How You Should Be Investing In Income Shares If You Want To Earn More Money
People buy income shares so they may be paid money via dividends. Very rich people are able to live from dividends alone whilst keeping the bulk of their money locked away safely in shares. Income shares are not usually very big growers.
If you are looking to invest in shares that will grow, then check out this article about growth shares How You Should Be Investing In Growth Shares If You Want To Build Wealth
Income share prices may rise over time so you may sell them for a profit, but most people buy them for the income they produce.
Retired people like to turn their portfolio into an income-based portfolio because they are not looking to grow and sell their shares–they would rather have money paid to them from their shares.
Conservative and novice investors like income-based shares because they can get and keep their earnings. For example, if you had a set of income shares for five years and the company went bust, you wouldn’t lose everything because you would have had five years of dividends.
How Many Times Are Dividends Paid?
If you are looking to buy income-shares, then you may see annual dividend amounts. These are an indication of what you may get in a year if you were to buy the shares. Many companies pay their shares twice per year. The amounts each company gives out as dividends (payments) varies from company to company.
There are no guarantees when it comes to income shares. Just because they paid a certain amount the year before doesn’t mean it will happen again. The coming year may see them discontinue their dividends payments, or it may see the dividend payments rise or fall.
The Pros And Cons Of Income Shares
It sounds a little too good to be true doesn’t it? They are shares that you can keep and sell in a few years for profit, and they pay you twice per year just for having them.
- Far less volatile than many other types of shares
- Often considered to be defensive shares
- More likely to survive a depression
- Higher paying shares come from larger dependable companies
- There are quite a few companies that issue them
- Dividend amounts may go down or stop at some point
- Dividends have an interest-rate sensitivity
- Inflation eats into dividends
- You have to pay tax on your income
Is It Smarter To Invest In Bonds?
It depends on your situation. For example, if you are looking to lock your money away so it can grow safely, then it is a good idea. If you are retired, then bonds are not such a great idea as your primary investment method. Here is an example showing how income shares may be better than bonds.
Let’s say you have $1500 in income shares in your portfolio.
At around a 6.7% return, you can expect $100 per year of dividend income.
You could put that $1500 into a 5-year bond at 6.7%.
At the end of the 5yr period, you would have the same amount of money from both.
However, that only applies if inflation stayed at zero for five years (which is probably won’t). Assuming there is inflation, you would get more from the shares than you would from a bond. On the flip side, if the company issuing the dividends lowered the amount they paid out, then you would have been better off with a bond.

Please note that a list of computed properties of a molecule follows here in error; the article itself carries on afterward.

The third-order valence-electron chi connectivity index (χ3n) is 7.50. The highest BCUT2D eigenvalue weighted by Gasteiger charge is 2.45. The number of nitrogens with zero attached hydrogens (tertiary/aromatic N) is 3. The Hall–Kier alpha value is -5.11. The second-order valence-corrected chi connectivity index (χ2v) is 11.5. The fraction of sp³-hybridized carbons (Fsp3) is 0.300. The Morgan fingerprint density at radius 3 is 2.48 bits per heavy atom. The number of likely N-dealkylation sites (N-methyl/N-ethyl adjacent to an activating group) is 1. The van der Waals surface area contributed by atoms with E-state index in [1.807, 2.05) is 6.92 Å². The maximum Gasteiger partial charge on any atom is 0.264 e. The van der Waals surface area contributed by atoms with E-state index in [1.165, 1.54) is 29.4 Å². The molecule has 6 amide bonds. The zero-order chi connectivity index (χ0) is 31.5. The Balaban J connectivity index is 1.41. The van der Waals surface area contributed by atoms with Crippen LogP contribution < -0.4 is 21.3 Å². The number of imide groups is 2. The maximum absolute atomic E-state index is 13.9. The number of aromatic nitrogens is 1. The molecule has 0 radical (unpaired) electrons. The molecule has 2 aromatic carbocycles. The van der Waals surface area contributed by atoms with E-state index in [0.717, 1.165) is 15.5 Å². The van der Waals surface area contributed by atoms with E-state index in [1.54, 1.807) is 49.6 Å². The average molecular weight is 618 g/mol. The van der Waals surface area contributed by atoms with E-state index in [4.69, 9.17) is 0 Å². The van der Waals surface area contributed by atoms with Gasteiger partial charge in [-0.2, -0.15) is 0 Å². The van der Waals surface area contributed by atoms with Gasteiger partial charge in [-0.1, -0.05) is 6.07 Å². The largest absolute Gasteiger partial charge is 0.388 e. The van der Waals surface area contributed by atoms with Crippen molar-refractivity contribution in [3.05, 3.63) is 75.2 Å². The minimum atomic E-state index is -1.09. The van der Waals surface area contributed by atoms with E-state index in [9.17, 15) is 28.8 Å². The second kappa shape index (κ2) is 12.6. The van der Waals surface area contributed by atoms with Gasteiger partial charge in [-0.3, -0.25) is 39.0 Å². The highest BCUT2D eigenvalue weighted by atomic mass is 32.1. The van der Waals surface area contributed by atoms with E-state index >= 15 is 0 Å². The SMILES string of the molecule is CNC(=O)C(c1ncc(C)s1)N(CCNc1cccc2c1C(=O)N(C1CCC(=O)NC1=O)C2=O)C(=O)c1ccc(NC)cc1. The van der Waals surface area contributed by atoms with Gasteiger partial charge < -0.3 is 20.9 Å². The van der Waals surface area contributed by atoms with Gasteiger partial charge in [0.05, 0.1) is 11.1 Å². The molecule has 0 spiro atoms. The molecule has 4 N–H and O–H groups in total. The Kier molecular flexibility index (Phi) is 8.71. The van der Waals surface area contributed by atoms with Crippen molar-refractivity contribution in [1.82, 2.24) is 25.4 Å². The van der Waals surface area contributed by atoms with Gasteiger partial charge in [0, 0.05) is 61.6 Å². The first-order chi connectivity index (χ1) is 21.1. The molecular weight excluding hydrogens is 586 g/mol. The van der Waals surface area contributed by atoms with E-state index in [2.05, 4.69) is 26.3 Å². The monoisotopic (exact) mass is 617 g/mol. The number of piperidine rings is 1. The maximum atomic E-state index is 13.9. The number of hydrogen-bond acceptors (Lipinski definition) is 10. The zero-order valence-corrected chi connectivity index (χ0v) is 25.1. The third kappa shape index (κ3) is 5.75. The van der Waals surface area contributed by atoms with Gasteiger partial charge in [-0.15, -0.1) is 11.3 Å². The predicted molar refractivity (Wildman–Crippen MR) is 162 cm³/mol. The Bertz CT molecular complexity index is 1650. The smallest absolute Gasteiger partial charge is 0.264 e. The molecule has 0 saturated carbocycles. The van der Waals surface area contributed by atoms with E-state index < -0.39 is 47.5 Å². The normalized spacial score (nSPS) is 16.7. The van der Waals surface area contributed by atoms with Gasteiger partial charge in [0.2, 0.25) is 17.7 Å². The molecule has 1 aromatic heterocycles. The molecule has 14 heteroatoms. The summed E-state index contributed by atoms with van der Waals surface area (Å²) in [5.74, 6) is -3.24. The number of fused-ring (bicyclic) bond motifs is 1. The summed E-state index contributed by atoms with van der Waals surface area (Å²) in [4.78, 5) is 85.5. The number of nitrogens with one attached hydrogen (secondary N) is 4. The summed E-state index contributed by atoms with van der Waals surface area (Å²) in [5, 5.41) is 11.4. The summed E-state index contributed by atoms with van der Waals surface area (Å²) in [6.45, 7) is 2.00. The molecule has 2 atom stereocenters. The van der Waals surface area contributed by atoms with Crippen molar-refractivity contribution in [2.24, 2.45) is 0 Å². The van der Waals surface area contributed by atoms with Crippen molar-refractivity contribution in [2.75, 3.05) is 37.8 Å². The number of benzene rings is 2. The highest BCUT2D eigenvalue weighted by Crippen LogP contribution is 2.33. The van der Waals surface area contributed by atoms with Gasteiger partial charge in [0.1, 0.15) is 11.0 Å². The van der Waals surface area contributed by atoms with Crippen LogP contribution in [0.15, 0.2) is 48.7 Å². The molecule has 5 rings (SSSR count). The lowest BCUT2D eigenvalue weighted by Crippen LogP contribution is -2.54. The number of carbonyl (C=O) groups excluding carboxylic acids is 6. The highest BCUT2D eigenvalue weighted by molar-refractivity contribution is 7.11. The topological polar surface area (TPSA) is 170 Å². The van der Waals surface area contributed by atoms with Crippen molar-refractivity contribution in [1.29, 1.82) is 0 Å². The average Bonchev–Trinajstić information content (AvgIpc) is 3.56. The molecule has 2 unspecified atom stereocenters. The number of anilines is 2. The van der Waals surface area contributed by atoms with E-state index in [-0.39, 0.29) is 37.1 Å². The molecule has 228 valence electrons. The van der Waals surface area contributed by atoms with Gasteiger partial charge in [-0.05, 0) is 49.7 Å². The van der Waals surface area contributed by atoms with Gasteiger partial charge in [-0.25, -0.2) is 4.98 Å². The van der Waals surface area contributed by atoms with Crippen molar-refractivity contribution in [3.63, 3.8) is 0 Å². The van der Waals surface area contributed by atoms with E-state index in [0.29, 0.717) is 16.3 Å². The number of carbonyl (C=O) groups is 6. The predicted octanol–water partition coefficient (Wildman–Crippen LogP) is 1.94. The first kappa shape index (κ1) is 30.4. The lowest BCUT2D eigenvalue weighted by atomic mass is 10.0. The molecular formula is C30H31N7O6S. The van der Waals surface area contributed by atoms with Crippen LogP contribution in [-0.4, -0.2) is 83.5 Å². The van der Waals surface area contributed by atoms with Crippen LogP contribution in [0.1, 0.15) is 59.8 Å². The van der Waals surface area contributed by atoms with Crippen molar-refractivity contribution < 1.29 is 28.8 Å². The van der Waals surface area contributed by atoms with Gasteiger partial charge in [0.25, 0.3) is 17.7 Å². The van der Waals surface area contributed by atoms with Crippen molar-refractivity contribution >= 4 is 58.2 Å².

Picking Shares To Earn An Income
Which shares do you pick?
There are a lot of income shares you can choose from, but which are the best value? Common sense suggests you go for the shares that pay the most in terms of dividends each year with the smallest amount of initial investment.
Let’s say you buy a single share at $20, and every year it gives you a total of $1 in dividends. That is a 5% yield because $1 is 5% of your initial $20.
Here Is The Only Confusing Part
The yield percentage, i.e. the money you get in the dividend as income, will change from time to time. The amount you receive is still the same, but the noted percentage on websites will change.
It changes because the share price changes from time to time. For example, if you buy one share at $20, and it gives you a total of $1 in income for a year, then that is 5%.
However, the price of the shares may go down sharply one day to $10. However, you will still (most likely) get a dollar of income for that share, but the yield percentage will show as 10% and not 5%. A higher yield percentage may make it look like you are going to get more money for your investment–but you probably won’t.
How Much You Pay For Your Shares Determines How Valuable They Are
Do not misunderstand that header. There are many factors that determine if stock is good or bad. However, if you are looking to make an income from shares by picking ones that pay dividends, then the price you pay per share is a big factor to consider.
You need to ensure the yield is sufficiently high. For example, if you could put your money in a savings bond and earn the same amount as you could with dividends, then why bother investing in shares and risking the share price going down and you losing money?
If investing $1000 in Piggies gives you $40, and investing $1000 in CatMan gives you $38, then putting your money into Piggies may be a better idea assuming Piggies is not a company going bust.
How Do I Know If A Company Is Going Bust?
You cannot be sure that the company you invest your money in is going to last a long time and/or keep its share price at the same level. However, the amount they pay in dividends is very telling.
Accountants can fudge the numbers, and company directors can talk a big game, but you can’t fake dividends. If you are paying out dividends that you cannot afford, there is a very limited time you can do it for. If a company is paying dividends every year, then each year they become more and more credible and seemingly more safe. Use dividends as an indicator of a successful business that you may safely invest in.